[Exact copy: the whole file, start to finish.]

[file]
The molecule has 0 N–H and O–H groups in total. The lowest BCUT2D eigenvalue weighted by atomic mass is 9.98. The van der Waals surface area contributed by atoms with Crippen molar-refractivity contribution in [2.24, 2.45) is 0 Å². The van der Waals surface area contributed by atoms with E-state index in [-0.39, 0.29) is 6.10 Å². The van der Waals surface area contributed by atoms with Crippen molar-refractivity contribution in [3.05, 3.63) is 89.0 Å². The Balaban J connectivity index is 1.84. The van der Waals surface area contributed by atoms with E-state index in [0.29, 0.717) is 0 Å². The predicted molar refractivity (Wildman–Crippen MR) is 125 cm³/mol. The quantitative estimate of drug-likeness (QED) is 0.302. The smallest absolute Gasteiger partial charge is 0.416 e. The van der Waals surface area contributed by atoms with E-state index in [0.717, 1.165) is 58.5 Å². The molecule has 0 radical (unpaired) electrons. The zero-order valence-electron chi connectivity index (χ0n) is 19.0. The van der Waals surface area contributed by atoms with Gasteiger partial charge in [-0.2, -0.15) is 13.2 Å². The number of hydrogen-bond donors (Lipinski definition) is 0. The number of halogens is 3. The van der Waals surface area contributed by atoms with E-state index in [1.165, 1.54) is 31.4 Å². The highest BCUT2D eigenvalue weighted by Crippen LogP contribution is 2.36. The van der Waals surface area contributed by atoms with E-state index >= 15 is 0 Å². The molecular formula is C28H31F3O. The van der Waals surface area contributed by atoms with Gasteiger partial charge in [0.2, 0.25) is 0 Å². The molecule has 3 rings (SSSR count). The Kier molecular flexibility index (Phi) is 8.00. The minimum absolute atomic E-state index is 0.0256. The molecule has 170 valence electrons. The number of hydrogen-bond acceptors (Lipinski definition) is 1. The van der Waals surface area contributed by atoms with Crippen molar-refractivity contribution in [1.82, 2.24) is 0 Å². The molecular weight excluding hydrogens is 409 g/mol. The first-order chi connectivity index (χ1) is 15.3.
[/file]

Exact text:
The molecule has 0 N–H and O–H groups in total. The lowest BCUT2D eigenvalue weighted by atomic mass is 9.98. The van der Waals surface area contributed by atoms with Crippen molar-refractivity contribution in [2.24, 2.45) is 0 Å². The van der Waals surface area contributed by atoms with E-state index in [-0.39, 0.29) is 6.10 Å². The van der Waals surface area contributed by atoms with Crippen molar-refractivity contribution in [3.05, 3.63) is 89.0 Å². The Balaban J connectivity index is 1.84. The van der Waals surface area contributed by atoms with E-state index in [0.29, 0.717) is 0 Å². The predicted molar refractivity (Wildman–Crippen MR) is 125 cm³/mol. The quantitative estimate of drug-likeness (QED) is 0.302. The smallest absolute Gasteiger partial charge is 0.416 e. The van der Waals surface area contributed by atoms with E-state index in [0.717, 1.165) is 58.5 Å². The molecule has 0 radical (unpaired) electrons. The zero-order valence-electron chi connectivity index (χ0n) is 19.0. The van der Waals surface area contributed by atoms with Gasteiger partial charge in [-0.2, -0.15) is 13.2 Å². The number of hydrogen-bond donors (Lipinski definition) is 0. The number of halogens is 3. The van der Waals surface area contributed by atoms with E-state index in [1.165, 1.54) is 31.4 Å². The highest BCUT2D eigenvalue weighted by Crippen LogP contribution is 2.36. The van der Waals surface area contributed by atoms with E-state index >= 15 is 0 Å². The molecular formula is C28H31F3O. The van der Waals surface area contributed by atoms with Gasteiger partial charge in [0.2, 0.25) is 0 Å². The molecule has 3 rings (SSSR count). The Kier molecular flexibility index (Phi) is 8.00. The minimum absolute atomic E-state index is 0.0256. The molecule has 170 valence electrons. The number of hydrogen-bond acceptors (Lipinski definition) is 1. The van der Waals surface area contributed by atoms with Crippen molar-refractivity contribution in [1.82, 2.24) is 0 Å². The molecular weight excluding hydrogens is 409 g/mol. The first-order chi connectivity index (χ1) is 15.3.